I’ve just got back from a Central European holiday with my family. We flew to Slovakia and then travelled by train from Bratislava to Vienna, followed by a long train journey to Kosice, the second city of Slovakia, in the eastern borderland area near Poland and Ukraine.
Internet access was intermittent and the frequent change of cities and hotels meant that I was rarely in front of a computer for long enough to blog. But now I’m back in the UK, and this is as good a time as any to celebrate the remarkable Last Waltz In Vienna (1982) by George Clare, which I read while I was away.
Clare, who died only three years ago at the age of 88, was born Georg Klaar, the only son of a middle-class Viennese Jewish family. He Anglicised his name after an enforced exile first to Ireland, and then to England, as a result of the 1938 Anschluss and the vicious persecution of Austrian Jewry that followed.
His parents left with him, but they weren’t able to find the safe haven that Clare obtained. A convoluted set of circumstances and coincidences left them stranded in Paris at the time of the German invasion of France in 1940. They were subsequently confined to a small village in the Ardèche by the Vichy regime, which subsequently deported them both to Auschwitz, where both of them perished.
Clare’s book is subtitled ‘The Rise and Destruction of a Family, 1842-1942’ and it is a riveting and illuminating chronicle of middle-class Austrian Jewish life before the war, that traces his family history from ghettoisation in Burkovina, to emanicipation and assimilation as a result of the more liberal policies adopted by the Austro-Hungarian empire in the mid-nineteenth century, culminating in the catastrophe of Nazism.
The result is quite simply one of the greatest memoirs that I’ve ever read, and one of those rare books that one feels privileged and grateful to have come across. On one level it’s an intimate and loving tribute to Clare’s beloved parents, and a study of the shifting expectations of a Jewish family that believed itself to be thoroughly assimilated and completely Austrian even as the Nazi trap closed shut around them.
Clare evokes the world of his parents with humor, warmth and humanity. His determination throughout is not just to mourn his parents, but to celebrate their lives and retrieve them as living, breathing individuals from the faceless anonymity of Holocaust statistics.
In this he succeeds magnificently, and brings the reader into an extraordinary and seemingly effortless intimacy with Ernst and Stella Klaar, in ways that haunt the reader long after the final page.
Clare wrote his book more than forty years after the war, and writing it was clearly an act of painful catharsis for him, but he never allows the tragedy and horror to swamp his narrative. Nor does he ever lose sight of the history that destroyed his family and so many other Austrian Jews.
He is a sharp and insightful observer of pre-World War II Austrian society. As a chronicle of the intellectual world of Hapsburg Vienna and the Austrian ‘state that no one wanted’ that followed the collapse of the Austro-Hungarian empire, his book easily stands comparison with Stefan Zweig’s The World of Yesterday or even with Joseph Roth’s The Radetsky March.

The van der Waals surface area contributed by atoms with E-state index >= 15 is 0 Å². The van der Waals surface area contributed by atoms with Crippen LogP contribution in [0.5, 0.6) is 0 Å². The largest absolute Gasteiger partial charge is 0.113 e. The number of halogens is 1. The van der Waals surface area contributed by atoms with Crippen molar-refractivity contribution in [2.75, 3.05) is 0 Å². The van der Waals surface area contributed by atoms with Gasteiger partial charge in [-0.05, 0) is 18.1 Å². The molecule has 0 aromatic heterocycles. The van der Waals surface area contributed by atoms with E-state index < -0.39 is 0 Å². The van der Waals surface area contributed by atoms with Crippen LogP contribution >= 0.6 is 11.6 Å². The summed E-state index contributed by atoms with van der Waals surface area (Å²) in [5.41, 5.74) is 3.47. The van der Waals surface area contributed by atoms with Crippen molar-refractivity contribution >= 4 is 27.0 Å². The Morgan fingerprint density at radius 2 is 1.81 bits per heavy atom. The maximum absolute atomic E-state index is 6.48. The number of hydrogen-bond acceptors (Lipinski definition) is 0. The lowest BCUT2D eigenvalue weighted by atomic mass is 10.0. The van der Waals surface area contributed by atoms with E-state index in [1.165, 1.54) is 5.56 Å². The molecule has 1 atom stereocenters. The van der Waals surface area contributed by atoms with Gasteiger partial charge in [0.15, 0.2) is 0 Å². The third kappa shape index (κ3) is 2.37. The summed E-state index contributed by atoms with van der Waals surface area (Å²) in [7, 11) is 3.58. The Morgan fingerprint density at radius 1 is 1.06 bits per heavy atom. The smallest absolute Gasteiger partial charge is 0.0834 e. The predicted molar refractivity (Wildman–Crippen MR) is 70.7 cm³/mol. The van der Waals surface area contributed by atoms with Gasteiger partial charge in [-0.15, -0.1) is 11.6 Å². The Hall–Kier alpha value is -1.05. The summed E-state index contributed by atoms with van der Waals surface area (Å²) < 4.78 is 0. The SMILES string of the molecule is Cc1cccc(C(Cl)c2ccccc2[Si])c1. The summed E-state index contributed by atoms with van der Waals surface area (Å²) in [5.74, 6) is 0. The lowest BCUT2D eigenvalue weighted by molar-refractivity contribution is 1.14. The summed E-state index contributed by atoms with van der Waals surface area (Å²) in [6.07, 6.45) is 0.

Clare is as alive to the virtues of the society that produced Karl Krauss, Hugo von Hofmannstahl, and Zweig, as he is to the hypocrisies, contradictions and tensions that pushed independent Austria into the arms of Hitler. Take this compelling passage:
The world in which my father grew up was a highly romantic one, a world where young men, literally and figuratively, sat at the feet of writers and poets. Heatedly they argued about the latest poem from the pen of Rainer Maria Rilke, the newest polemic from the rapier-like brain of Karl Kraus; till late into the night they analysed the true meaning of a passage from the latest play by Hugo von Hofmannsthal.
The list of writers, poets, musicians who fired their imagination is almost endless. There were few cities in the world where artists were held in such high esteem, enjoyed so much social prestige, as in Franz-Josef’s Vienna. But in their art there was also, however subtly, a kind of death-longing, a decadent joy in the decline of Austria-Hungary and of Europe’s last ‘sunlit decades’.
Their spirit of unrest and despair led them into a sick disgust with the civilisation in which they lived, made them yearn for its destruction. Their writings, paintings, music contained within all their beauty some of the seeds from which grew the blood-soaked poppies of the Great War battlefields. They wanted war, some consciously, some unconsciously.
As Clare observes, this ‘intellectual hot-house atmosphere’ with its ‘stifling, humid air produced not only luxuriant blooms, but poisonous weeds as well.’
One of these weeds was Adolf Hitler, another Austrian, who was born in the same year as Clare’s father, and Clare’s examination of the role that Austria played in the nightmare that engulfed Central Europe in the mid-twentieth century makes Last Waltz essential reading.
In short readers, we are talking about a flat-out masterpiece. If you haven’t read it or heard of it, I urge you to chase it down.
And when you’ve finished, you might want to check out Clare’s follow-up Berlin Days, which describes his return to Germany as a soldier with the British occupation forces in 1945-6.